Hypertension - high blood pressure, condition of sustained arterial pressure of 140/90 or higher, and the higher the pressure, the greater the risk for serious cardiovascular problems.
Heredity. Hypertension runs in families. Children of hypertensive parents are twice as likely to develop hypertension as are children of normotensive parents, and more blacks than whites are hypertensive. Many of the factors listed here require a genetic predisposition, and the course of the disease varies in different population groups.
Diet. Dietary factors that contribute to hypertension include high intakes of salt (NaCl), saturated fat, and cholesterol and deficiencies in certain metal ions
Age. Clinical signs of the disease usually appear after age 40.
Stress. Particularly at risk are "hot reactors," people whose blood pressure zooms upward during every stressful event.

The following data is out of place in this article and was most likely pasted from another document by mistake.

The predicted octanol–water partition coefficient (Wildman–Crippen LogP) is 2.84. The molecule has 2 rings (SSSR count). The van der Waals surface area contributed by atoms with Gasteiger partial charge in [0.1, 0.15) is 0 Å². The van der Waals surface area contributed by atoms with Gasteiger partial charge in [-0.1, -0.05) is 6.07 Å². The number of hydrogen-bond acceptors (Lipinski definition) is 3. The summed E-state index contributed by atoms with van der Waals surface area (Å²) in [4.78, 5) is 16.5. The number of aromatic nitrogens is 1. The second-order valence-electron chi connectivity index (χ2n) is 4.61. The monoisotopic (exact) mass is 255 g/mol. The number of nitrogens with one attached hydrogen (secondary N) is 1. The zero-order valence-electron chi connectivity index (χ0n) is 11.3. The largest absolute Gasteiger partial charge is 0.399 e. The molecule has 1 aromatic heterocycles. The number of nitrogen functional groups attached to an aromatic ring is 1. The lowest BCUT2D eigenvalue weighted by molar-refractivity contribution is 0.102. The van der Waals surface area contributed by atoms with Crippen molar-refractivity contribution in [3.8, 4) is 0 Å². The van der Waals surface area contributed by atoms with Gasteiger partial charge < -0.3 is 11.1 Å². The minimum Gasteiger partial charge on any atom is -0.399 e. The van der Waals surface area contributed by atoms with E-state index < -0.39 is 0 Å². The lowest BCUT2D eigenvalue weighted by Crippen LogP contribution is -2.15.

•strains the heart and damages the arteries.Prolonged hypertension is the major cause of heart failure, vascular disease, renal failure, and stroke. Because the heart is forced to pump against greater resistance, it must work harder, and in time the myocardium enlarges.When finally strained beyond its capacity to respond, the heart weakens and its walls become flabby. Hypertension also ravages the blood vessels, accelerating the progress of atherosclerosis the vessels become increasingly blocked, blood flow to the tissues becomes inadequate and vascular complications appear in the brain, heart, kidneys, and retinas of the eyes.
13th EditionDavid N. Shier, Jackie L. Butler, Ricki Lewis 13th EditionAnn Senisi Scott, Elizabeth Fong 10th EditionSusannah Longenbaker 11th EditionElaine N. Marieb, Lori A. Smith